Science of Anime: Scale

A lot of anime like to have things big.

The very first super robot, Tetsujin 28, is 18 meters tall, big enough that it’s English name was Gigantor. Of course, a lot of other mecha (especially the less realistic ones) are even bigger; Zearth from Bokurano is 500 meters tall. But it’s not just mecha; Dragon Ball, One Piece, Naruto, and Attack on Titan are just some of the more obvious examples of anime with giant creatures of one kind or another.


All of the ones I’m talking about are able to walk around on land under normal gravity. (I’ll have something to say about certain even bigger ones that are only seen in space in a later post.)

Most of the mecha are more or less human-shaped, and of course so are the humanoid giants. The giant animals tend to have the same proportions as the small or medium-sized animals they resemble.

But you can’t just scale something up (or down) and expect it to still work at any size. The main issue is the square/cube law. For the same shape, area increases with the square of the height/length, but volume increases with the cube. And assuming the density also stays the same, mass increases the same as the volume. In other words, if you make something twice as tall, it weights 8 times as much, but the area supporting it is only 4 times as much.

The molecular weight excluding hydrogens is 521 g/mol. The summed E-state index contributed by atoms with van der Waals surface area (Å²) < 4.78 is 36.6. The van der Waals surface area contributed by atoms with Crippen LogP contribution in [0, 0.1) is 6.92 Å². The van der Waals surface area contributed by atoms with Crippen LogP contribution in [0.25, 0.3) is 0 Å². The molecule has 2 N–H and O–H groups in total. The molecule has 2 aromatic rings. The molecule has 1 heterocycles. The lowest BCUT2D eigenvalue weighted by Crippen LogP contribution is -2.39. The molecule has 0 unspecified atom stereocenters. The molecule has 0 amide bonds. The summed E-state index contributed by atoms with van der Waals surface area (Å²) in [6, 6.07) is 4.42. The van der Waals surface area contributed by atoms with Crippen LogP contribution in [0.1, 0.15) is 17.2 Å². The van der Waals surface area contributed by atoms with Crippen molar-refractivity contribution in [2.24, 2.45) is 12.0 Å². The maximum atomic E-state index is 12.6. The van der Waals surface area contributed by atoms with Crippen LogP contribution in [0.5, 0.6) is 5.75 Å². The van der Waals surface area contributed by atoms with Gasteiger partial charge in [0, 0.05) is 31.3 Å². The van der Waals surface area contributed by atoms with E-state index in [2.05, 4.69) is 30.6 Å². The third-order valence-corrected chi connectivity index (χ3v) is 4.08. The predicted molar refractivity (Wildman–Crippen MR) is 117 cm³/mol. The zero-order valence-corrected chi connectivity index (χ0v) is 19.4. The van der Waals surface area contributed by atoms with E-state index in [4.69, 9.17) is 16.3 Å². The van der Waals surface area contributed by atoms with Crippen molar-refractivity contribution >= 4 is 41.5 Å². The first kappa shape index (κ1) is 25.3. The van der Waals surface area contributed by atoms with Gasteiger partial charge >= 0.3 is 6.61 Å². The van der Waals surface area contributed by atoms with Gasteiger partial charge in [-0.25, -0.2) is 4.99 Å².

In real life, the largest land animals to have ever lived were the largest dinosaurs (Brachiosaurus, Dreadnoughtus, etc.), and likewise the largest animals to walk on two legs were the largest of the bipedal dinosaurs (Tyrannosaurus, Spinosaurus, etc.). But a lot of these anime giants are much larger than any dinosaur.

But the square-cube law doesn’t merely limit size below some maximum. It’s also the reason why real large animals aren’t proportioned the same as small ones. The more weight legs have to support, the thicker they need to be; and also straighter. Occasionally an attempt to make a giant robot look a little less human includes giving it always-bent digitigrade legs like a bird or a cat; but there’s a reason that elephants don’t have legs like that. (Elephant legs actually are closer to digitigrade than ours are, but they are kept straight and they don’t really have the actual advantages of digitigrade structure.)

Speaking of elephants, they can’t jump. Not even a little. They’re just too heavy. But fictonal creatures a lot bigger than elephants often can; in Naruto, the kaiju-sized frog Gamabunta can leap many times his own length, as if jumping abilty scaled up in a linear way. (This is the same fallacy behind Spider-Man’s “proportional strength of a spider”.)

And one other thing. All those giant bipedal dinosaurs used their tails for balance, something that a humanoid mecha obviously can’t do.

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